At the peak of the crisis between the governor and the House of Asseca, in the fateful year of 1730, Campos municipal council officials wrote to the king again in the name of the people to pay homage and remind him of the feats of war that went back to their ancestors. They petitioned for the saving of the conquest which had been subjected to tyranny and was about to be destroyed. The mills, the exemptions, and the liberties of the local nobility, who had received special treatment, were threatened, since they did not count on the privileges of the citizens of Porto. Oppressed by usurers, the residents went to the mines, where they would have better opportunities and plenty of provisions. They thus asked for the restoration of the captaincy and the exile of the oppressors. Only the protection of the sovereign was capable of allowing the improvement of the captaincy69.

Martim Correia de Sá reacted to the denunciations of council officials and threatened them with prison, if they did not acknowledge him as capitão-mor and son of the donatário. In this episode, once again, the fragility of the municipal councilors were demonstrated. It was not rare for the municipal council of São Salvador to be removed and subjected to new elections to alter its composition. In this case, due to the council’s support for the governor, the donatário plotted to send judges and councilors to prison70. He kept some officials under arrest and sent a few to Salvador. In a letter from May 1730, even more valuable information can be found in relation to the conflict with the governor. The capitão-mor addressed himself to the homens bons da câmara:

I have understood that having not obeyed me as they should, in accordance with the orders of Her Majesty, may God protect him, I have sent them as prisoners to the Viceroy of the state to whom this captaincy is submitted71.

The conflict of jurisdiction between the governor and the donatário promoted disorders of all sorts, such as the arrest of the councilors, the explicit submission of the capitão-mor to the governor, the retention of the same captain in Rio de Janeiro, and the sending of troops by the governor to the vila of São Salvador to keep a watch on the local powers. The principal ally of Martim Correia de Sá also wrote to the Crown to elucidate the shady interests of the governor in inciting rivalry. Capitão-mor Manoel Ferreira de Sá, removed from the running the captaincy by the governor, considered the administration of the captaincy between September 1727 and March 1729 to have been good, in other words during this period the son of the donatário did not disrespect the jurisdiction granted by the Crown. Nevertheless, the governor suspended the donatário’s agent from taking possession to remove him from the vila of São Salvador and to facilitate the leasing of unclaimed horses, cattle, and slaves.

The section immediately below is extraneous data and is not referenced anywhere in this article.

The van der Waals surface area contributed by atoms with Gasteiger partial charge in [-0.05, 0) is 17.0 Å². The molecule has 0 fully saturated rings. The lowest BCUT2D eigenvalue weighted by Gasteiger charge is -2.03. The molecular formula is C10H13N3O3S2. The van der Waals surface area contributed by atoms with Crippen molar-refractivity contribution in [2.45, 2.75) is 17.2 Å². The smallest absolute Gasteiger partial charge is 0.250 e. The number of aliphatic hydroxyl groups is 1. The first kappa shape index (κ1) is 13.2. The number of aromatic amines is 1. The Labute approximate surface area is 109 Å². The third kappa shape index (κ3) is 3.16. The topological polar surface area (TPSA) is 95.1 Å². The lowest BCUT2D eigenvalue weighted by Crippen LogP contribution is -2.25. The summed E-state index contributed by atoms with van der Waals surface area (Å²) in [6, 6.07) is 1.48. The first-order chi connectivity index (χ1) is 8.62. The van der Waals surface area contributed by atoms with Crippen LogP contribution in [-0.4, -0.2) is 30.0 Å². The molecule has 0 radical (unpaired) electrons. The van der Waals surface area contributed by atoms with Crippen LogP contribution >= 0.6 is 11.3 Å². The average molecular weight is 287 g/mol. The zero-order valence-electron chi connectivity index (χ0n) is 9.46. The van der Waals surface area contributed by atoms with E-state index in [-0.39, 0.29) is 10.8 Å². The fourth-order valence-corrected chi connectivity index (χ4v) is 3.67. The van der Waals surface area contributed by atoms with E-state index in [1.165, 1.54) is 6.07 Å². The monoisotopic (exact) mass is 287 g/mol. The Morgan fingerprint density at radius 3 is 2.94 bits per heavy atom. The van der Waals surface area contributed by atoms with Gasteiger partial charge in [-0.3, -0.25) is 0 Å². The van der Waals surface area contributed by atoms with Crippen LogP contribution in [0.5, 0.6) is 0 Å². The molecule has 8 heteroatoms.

The obtaining of unclaimed cattle was perhaps the reason why the governor changed his mind and did not accept the viscount’s power of attorney without royal authorization. Sargento-mor Ferreira de Sá’s argument was strengthened when it was discovered that prior Chaves, who as mentioned above had attempted to purchase the captaincy, was the uncle of Luís Vahia Monteiro. The prior and the governor were from the same group as the rancher responsible for unclaimed cattle, Francisco Manhães Barreto72. The contract had been obtained outside of Rio de Janeiro, although the contractor was from São Salvador. Also involved in the negotiation were the two sons of Benta Pereira, matriarch and symbol of resistance to the Asseca73. Moreover, the Pereira and Barreto were the allies of the governor in the vila. Cattle ranchers in the captaincy were threatened with losing part of their assets because it was not possible to brand all animals, especially the youngest ones. Not even the clergy were spared from this threat, since Benedictines and Jesuits also denounced this illicit practice. To counter the confiscation of cattle, council officials decided to suspend the introduction and the use of unjust leasing based on the petition of the captaincy’s cattle ranchers74.